That was necessitated, he said, in part by the partial failure this year of a policy that sought to raise wages quickly for lower income workers by about 35 percent, while holding back increases for higher earners in an effort to slow inflation.
Papandreou said, however, that perhaps because of the recession more than his own policies the balance of payment deficit this year may be down to $2 billion, and the inflation shaved a few points to 22 percent.
"It is not something to write home about," he said, "but it is still something positive." With money tight, with receipts down and the nation's foreign currency holdings under $1 billion, he has been forced to concentrate his social program on what economists here term "costless" reforms that nevertheless are expected to have a significant social impact.
These include such reforms as the legalization of civil marriage, the decriminalization of adultery, the restructuring of the university system, changes in the electoral laws and a plan for the eventual decentralization of authority that Papandreou hopes, when the money is available, will democratize society by placing much decision-making in the hands of local officials.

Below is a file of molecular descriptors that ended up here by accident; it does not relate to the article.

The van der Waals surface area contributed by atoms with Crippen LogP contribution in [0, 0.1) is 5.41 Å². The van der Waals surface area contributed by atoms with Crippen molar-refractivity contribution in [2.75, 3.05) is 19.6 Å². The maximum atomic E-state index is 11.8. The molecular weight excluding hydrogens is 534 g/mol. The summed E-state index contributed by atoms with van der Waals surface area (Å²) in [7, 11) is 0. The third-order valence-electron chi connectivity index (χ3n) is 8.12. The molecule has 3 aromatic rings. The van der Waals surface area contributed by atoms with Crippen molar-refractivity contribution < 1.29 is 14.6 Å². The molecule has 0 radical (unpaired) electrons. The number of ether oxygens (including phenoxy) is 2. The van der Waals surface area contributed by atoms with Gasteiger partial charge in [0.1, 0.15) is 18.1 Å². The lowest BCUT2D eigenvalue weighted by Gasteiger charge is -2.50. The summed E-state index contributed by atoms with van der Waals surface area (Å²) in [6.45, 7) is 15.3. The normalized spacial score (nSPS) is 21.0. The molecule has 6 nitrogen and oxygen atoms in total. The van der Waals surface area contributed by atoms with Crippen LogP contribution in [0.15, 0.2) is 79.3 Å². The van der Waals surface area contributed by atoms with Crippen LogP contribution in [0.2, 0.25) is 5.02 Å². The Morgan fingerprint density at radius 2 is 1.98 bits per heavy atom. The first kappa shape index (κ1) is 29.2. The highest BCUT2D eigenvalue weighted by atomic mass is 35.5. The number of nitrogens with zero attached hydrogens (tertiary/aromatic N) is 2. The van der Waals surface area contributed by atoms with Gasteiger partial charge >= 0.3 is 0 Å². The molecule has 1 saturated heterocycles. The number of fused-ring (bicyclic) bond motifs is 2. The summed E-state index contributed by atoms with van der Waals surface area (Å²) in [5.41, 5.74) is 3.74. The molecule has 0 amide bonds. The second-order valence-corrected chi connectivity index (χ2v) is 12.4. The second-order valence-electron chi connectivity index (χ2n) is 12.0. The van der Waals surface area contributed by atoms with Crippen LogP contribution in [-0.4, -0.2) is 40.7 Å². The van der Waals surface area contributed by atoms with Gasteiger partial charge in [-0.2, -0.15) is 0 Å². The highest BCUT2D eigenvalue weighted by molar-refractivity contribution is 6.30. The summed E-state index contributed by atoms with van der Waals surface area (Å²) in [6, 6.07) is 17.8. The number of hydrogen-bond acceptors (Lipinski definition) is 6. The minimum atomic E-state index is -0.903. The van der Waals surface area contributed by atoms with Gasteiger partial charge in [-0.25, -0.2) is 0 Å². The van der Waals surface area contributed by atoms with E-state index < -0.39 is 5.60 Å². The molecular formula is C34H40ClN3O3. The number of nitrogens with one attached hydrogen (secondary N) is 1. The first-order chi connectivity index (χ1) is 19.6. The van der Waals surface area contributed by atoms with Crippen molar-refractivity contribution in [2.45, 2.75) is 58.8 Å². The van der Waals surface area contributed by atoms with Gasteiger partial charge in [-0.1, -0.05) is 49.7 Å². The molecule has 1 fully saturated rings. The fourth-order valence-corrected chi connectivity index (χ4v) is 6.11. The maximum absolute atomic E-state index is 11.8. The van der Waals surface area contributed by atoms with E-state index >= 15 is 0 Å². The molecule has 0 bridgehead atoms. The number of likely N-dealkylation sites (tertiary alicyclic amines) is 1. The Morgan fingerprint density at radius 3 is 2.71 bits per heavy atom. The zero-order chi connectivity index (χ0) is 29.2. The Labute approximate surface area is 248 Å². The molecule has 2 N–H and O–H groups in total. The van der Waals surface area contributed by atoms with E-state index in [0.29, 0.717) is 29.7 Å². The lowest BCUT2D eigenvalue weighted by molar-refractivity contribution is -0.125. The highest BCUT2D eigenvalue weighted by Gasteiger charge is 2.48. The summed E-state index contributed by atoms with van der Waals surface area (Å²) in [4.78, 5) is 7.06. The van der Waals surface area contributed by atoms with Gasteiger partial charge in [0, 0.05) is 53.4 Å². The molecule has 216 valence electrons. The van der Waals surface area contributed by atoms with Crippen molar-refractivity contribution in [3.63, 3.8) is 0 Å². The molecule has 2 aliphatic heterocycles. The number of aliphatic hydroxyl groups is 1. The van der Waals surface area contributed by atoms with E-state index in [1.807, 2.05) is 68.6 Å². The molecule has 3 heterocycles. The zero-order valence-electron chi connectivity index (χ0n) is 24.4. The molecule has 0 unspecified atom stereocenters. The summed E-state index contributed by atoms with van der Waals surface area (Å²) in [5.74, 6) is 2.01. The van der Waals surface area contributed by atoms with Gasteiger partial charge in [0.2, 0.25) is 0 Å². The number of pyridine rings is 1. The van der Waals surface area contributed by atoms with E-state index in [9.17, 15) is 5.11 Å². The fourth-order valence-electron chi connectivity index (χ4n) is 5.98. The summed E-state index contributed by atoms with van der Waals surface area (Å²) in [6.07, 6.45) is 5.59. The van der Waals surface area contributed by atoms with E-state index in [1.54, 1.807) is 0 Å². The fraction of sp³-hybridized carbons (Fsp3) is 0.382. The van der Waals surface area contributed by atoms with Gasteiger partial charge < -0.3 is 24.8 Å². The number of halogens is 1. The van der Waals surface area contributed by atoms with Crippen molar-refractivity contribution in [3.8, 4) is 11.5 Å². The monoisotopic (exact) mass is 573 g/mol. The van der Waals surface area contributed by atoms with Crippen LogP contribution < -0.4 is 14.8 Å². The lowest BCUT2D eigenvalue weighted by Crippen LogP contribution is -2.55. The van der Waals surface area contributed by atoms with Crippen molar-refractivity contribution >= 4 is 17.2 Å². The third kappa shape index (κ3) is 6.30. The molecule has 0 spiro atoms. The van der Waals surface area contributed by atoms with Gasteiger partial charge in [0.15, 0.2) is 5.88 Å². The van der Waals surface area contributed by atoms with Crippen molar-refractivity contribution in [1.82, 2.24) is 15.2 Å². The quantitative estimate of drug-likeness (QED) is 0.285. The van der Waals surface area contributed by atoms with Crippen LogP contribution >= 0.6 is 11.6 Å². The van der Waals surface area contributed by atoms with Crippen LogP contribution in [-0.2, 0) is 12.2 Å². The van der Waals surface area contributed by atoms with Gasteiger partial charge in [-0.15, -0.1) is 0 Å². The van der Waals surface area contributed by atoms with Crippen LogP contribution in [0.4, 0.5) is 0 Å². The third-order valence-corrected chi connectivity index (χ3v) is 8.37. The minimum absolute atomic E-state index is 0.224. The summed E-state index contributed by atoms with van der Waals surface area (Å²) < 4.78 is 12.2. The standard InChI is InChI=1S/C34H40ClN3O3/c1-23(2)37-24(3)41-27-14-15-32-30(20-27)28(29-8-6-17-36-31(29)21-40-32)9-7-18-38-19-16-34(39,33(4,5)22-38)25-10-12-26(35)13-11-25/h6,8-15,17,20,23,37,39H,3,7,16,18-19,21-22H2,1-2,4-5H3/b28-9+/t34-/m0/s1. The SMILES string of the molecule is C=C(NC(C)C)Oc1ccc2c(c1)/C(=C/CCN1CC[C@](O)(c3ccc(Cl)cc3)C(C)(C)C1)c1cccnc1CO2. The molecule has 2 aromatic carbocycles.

Nothing, however, can happen until more money can be found to fund the other social and economic programs the government wants to implement.
A new investment law passed in the spring was supposed to attract both foreign and local capital. So far, it has not.
Arsenis, the minister of the economy, is working on a repeatedly postponed five-year plan that, he insists, will seek to revive the economy through an aggressive investments policy, export reorientation and competitive import substitutions. He readily admits, however, that success still hinges on the world economy.
Musing over his problems recently, Papandreou recently sounded almost nostalgic for his old job at Berkeley.
"A friend recently asked me how it was I was having so much trouble making changes here when I was able to make so many changes at Berkeley in my department," he said, "and I was forced to realize how simple things were there as compared to here."